As I said before, I sincerely believe that this attitude will not bring more people back to the Church, precisely because this attitude is at least part of the problem. Many non-practicing Catholics do not see the Church as relevant unless the Church changes to meet their expectations. So, why would that person rush back to Mass because the Church changed, not according to his expectations, but according to the expectations of someone else who says: “the pews will only fill if the Church does X”?
No, if the Church changes to meet the expectations of the conservative or liberal, then the non-practicing Catholic can reply: “well then, if the Church can change by demand, I will come back to the Church when she changes according to my own demands.” And here lies the seed of polarization. The Church becomes a battlefield between competing worldviews. There is no end in sight for the strife, unless one side unconditionally surrenders… something that is unlikely. In this case, the Church becomes no different from any secular institution, corporation or political body, where disputes and competition reign supreme. The Church is profaned, i.e. she becomes similar to profane, non-sacred, worldly realities.
I would like to propose a different perspective. I suggest we purge ourselves of the idea that we have the solution for everything, and the Church should change accordingly. In fact, I would challenge you to consider the following:
Pope St. Pius X, in his encyclical Pascendi Dominici Gregis, defined Modernism as the synthesis of all heresies. I’ve noted that this is not due to something intrinsically wrong with modernity per se. Rather, as St. Pius says in the very same document, Modernism is rooted in pride. And this pride is defined as:
“[T]hat confidence in themselves [that] leads them to hold themselves up as the rule for all (…) which allows them to regard themselves as the sole possessors of knowledge (…) which rouses in them the spirit of disobedience.”
— Pascendi Dominici Gregis, #40
It is this attitude that makes Modernism: the demand that the Church adjust herself to modernity as the ultimate wisdom, irrespective of whether modern values are compatible with a true understanding of Christianity or not.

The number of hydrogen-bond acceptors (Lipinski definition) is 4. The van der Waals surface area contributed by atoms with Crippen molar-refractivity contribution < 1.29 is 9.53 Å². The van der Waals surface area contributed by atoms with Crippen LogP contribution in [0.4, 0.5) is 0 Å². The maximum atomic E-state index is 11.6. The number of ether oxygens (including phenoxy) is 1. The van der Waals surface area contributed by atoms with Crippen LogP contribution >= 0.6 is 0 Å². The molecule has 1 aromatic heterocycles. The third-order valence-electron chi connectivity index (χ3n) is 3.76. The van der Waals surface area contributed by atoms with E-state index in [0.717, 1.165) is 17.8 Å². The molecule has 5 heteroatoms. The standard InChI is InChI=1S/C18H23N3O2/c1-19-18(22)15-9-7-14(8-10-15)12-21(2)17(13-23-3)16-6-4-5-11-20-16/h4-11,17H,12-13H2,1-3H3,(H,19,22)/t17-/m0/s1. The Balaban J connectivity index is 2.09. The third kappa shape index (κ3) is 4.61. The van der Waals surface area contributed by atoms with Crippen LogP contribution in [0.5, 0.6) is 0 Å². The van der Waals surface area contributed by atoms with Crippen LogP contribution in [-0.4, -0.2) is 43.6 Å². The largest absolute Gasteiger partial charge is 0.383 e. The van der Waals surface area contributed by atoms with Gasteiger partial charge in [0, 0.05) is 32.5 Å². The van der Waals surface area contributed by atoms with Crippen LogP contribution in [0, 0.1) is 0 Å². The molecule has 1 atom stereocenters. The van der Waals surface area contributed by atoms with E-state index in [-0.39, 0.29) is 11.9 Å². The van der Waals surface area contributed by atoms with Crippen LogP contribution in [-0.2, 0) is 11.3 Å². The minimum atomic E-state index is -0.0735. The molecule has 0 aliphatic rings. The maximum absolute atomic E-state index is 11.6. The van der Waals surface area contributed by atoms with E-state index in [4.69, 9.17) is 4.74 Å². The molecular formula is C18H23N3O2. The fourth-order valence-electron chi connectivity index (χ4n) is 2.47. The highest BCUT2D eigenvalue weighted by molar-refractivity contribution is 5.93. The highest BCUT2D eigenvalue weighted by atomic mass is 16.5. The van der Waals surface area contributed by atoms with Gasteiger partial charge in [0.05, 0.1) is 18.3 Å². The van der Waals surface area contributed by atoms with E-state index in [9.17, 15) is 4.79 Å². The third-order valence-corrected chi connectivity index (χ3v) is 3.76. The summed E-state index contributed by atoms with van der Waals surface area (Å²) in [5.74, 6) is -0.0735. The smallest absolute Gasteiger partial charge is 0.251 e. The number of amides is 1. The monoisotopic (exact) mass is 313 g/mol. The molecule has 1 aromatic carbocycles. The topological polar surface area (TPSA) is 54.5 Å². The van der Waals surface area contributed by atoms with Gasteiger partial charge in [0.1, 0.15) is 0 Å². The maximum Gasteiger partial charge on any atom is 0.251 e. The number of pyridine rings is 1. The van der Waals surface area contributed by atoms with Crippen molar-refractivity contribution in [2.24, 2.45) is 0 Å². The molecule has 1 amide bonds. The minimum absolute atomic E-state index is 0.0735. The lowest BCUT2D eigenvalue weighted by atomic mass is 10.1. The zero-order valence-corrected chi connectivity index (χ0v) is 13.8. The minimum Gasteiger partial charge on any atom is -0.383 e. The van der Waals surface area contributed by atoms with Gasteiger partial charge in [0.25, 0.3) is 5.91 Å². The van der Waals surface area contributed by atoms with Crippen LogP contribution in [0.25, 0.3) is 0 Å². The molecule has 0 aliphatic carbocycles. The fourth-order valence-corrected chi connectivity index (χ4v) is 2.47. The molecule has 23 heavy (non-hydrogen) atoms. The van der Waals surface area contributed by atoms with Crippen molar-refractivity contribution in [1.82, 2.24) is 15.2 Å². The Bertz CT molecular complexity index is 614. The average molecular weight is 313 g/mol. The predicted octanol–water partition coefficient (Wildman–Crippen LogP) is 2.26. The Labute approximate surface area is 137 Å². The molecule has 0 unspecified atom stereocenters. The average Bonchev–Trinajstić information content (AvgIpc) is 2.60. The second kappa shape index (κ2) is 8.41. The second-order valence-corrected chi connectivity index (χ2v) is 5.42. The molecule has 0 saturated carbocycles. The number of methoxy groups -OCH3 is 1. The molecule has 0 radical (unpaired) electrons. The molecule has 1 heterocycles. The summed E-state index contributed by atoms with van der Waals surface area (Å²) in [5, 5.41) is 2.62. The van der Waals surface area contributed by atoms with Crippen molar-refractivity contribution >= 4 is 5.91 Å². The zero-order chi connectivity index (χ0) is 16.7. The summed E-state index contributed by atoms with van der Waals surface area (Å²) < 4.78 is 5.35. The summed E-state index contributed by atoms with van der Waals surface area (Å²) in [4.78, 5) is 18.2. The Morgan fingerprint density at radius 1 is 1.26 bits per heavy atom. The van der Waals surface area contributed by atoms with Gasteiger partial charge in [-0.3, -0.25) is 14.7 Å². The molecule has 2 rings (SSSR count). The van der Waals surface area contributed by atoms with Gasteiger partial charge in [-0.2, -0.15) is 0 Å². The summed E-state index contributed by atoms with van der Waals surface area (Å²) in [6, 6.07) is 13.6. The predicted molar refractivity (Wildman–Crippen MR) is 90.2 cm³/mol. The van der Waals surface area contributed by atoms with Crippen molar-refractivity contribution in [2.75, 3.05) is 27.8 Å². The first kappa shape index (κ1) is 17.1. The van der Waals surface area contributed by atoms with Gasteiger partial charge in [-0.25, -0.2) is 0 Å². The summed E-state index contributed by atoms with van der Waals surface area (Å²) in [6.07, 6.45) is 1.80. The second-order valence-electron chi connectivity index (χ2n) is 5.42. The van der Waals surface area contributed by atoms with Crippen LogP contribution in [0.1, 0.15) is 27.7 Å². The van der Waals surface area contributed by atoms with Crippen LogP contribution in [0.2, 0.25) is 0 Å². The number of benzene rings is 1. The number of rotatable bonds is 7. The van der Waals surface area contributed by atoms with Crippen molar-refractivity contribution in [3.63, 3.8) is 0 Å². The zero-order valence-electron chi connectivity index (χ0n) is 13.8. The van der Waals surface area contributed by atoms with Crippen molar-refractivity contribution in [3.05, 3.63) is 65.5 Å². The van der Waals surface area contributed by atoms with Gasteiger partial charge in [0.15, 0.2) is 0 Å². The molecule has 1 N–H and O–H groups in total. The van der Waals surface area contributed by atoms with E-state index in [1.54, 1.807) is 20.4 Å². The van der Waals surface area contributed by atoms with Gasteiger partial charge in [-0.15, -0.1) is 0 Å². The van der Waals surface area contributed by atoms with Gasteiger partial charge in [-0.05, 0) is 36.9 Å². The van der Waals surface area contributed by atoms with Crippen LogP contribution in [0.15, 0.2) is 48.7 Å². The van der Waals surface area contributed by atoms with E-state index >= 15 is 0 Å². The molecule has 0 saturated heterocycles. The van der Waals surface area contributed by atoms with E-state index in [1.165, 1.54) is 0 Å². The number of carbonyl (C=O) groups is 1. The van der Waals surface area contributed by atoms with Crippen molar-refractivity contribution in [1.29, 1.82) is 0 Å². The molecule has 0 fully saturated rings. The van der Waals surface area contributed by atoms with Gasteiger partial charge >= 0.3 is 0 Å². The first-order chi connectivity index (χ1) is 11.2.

I think that Modernism is indeed the synthesis of all heresies in this regard, because this attitude is fundamentally linked to the core source of all heresies and evils: Original Sin (the wish to live independently from God.)
For there is another misconception in atheist sectors: that God wanted to keep Adam and Eve in ignorance by forbidding them to taste from the fruit of the Tree of Knowledge. They wrongly interpret this as yet another anti-scientific stance in the Bible. But we know from a correct biblical exegesis that when Adam and Eve ate from the Tree of Knowledge, it was not because they craved knowledge, but because they wanted a life on their own terms, separated from God. Satan himself illustrates this, for he tempts them: “If you eat from the fruit of this tree, you will become like gods.”
This attitude is perfectly countered by Jesus, the New Adam, in the garden of Gethsemani. Foretelling His own death, Jesus prays to the Father to spare Him. Nevertheless, in the end, He yields by saying: “Thy will be done;” A cry echoed by the Virgin St. Mary’s fiat, for she was the New Eve crushing the head of the ancient serpent.
It is not strange, therefore, to see this same idea being conveyed in I our most fundamental prayer, the one that God Himself taught us so that we should know how to pray: “Thy will be done on earth as it is in heaven.”
Here, in my opinion, lies the antidote to the mindset that we have all the answers and, therefore, the Church should change according to our understanding. It is not the Church that should fundamentally change to fit us, it is we who should be willing to change fundamentally in order to embrace the Church’s teachings.